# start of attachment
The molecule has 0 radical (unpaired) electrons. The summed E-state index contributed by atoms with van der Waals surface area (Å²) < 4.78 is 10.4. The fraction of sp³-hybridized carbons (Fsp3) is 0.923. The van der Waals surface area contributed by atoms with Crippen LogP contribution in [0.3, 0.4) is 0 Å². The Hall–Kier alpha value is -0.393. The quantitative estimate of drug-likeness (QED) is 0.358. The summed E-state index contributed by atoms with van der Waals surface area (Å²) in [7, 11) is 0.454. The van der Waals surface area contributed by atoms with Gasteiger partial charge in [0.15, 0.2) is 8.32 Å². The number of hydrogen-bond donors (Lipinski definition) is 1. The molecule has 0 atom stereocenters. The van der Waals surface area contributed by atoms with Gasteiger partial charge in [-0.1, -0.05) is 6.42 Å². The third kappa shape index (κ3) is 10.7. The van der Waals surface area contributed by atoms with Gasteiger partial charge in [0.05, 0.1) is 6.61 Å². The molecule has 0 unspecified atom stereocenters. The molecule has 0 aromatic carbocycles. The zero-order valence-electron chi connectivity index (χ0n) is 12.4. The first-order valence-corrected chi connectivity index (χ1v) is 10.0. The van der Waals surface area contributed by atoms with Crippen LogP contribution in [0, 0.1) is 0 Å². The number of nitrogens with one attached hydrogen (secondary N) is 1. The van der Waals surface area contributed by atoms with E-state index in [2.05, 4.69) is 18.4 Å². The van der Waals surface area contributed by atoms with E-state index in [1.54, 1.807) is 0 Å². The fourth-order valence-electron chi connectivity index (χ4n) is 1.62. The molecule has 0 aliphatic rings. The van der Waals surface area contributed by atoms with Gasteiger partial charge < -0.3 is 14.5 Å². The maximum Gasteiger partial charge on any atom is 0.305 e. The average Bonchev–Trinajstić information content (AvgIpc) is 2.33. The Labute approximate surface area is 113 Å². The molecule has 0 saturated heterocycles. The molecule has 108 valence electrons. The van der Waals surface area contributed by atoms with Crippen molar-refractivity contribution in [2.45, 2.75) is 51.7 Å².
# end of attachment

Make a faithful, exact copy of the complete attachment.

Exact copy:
The molecule has 0 radical (unpaired) electrons. The summed E-state index contributed by atoms with van der Waals surface area (Å²) < 4.78 is 10.4. The fraction of sp³-hybridized carbons (Fsp3) is 0.923. The van der Waals surface area contributed by atoms with Crippen LogP contribution in [0.3, 0.4) is 0 Å². The Hall–Kier alpha value is -0.393. The quantitative estimate of drug-likeness (QED) is 0.358. The summed E-state index contributed by atoms with van der Waals surface area (Å²) in [7, 11) is 0.454. The van der Waals surface area contributed by atoms with Gasteiger partial charge in [0.15, 0.2) is 8.32 Å². The number of hydrogen-bond donors (Lipinski definition) is 1. The molecule has 0 atom stereocenters. The van der Waals surface area contributed by atoms with Gasteiger partial charge in [-0.1, -0.05) is 6.42 Å². The third kappa shape index (κ3) is 10.7. The van der Waals surface area contributed by atoms with Gasteiger partial charge in [0.05, 0.1) is 6.61 Å². The molecule has 0 unspecified atom stereocenters. The molecule has 0 aromatic carbocycles. The zero-order valence-electron chi connectivity index (χ0n) is 12.4. The first-order valence-corrected chi connectivity index (χ1v) is 10.0. The van der Waals surface area contributed by atoms with Crippen LogP contribution in [0, 0.1) is 0 Å². The number of nitrogens with one attached hydrogen (secondary N) is 1. The van der Waals surface area contributed by atoms with E-state index in [2.05, 4.69) is 18.4 Å². The van der Waals surface area contributed by atoms with E-state index in [1.54, 1.807) is 0 Å². The fourth-order valence-electron chi connectivity index (χ4n) is 1.62. The molecule has 0 aliphatic rings. The van der Waals surface area contributed by atoms with Gasteiger partial charge < -0.3 is 14.5 Å². The maximum Gasteiger partial charge on any atom is 0.305 e. The average Bonchev–Trinajstić information content (AvgIpc) is 2.33. The Labute approximate surface area is 113 Å². The molecule has 0 saturated heterocycles. The molecule has 108 valence electrons. The van der Waals surface area contributed by atoms with Crippen molar-refractivity contribution in [2.45, 2.75) is 51.7 Å².